There's a quiet renaissance happening in American distance running. At the IAAF World Cross Country Championships this year, the Americans beat the vaunted Kenyans, a team we haven't bested since 1984. In 2012, Galen Rupp became the first American since 1964 to win a medal at 10,000 meters, and at the outdoor track and field world championships, Americans won medals in the men's and women's 800-meter and 1,500-meter races for the first time . . . ever.
What made the difference? Data-based training and nutrition practices from the top U.S. coaches and researchers. Lately these methods have spread from the front of the pack toward the back. "I use the same concepts with the fast runners as I do with the not-so-fast runners," says Greg McMillan, a Flagstaff-based coach who trains athletes of all levels, both pros and beginners. Here are 11 principles you need to know for more efficient training and faster times.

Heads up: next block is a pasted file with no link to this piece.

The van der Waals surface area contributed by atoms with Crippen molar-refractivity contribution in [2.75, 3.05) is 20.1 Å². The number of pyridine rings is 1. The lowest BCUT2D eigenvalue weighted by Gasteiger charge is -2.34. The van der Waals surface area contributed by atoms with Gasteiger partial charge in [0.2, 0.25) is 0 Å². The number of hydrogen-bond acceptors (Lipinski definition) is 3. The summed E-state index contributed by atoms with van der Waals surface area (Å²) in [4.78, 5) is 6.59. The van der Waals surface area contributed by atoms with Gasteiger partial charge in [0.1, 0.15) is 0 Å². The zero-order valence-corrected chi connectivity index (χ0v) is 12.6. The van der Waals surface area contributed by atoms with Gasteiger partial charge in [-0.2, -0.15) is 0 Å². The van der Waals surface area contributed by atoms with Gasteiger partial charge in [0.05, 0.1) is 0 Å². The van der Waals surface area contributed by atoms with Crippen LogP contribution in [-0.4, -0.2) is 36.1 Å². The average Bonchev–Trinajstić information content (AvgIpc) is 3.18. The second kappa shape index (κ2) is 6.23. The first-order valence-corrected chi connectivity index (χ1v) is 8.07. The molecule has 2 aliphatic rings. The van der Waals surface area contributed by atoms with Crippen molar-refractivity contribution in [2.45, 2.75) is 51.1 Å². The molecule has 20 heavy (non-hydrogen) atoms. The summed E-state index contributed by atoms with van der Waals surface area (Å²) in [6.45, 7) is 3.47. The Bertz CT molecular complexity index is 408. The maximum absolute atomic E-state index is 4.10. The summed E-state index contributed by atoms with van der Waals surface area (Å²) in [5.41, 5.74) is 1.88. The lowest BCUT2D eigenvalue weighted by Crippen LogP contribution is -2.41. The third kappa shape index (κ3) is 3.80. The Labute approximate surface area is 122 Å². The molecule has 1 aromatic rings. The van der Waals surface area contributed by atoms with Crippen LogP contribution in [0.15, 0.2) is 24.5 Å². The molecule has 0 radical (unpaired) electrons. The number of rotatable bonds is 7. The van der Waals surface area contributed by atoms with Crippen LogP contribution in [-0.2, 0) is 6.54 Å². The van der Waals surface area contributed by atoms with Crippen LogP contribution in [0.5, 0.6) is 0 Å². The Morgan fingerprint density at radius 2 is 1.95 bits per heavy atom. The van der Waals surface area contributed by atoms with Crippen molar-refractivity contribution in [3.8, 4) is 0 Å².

Typically, the average runner is about as likely to lift heavy weights as a powerlifter is to run 10 miles. Among the few runners who do pump iron, most perform lots of reps with light loads. Instead, pick up 45-pound plates, like five-time national champion Nick Symmonds does. He regularly bangs out six- and eight-rep sets of heavy lunges, step-ups, and power cleans.
Credit: Photograph by Patrik Giardino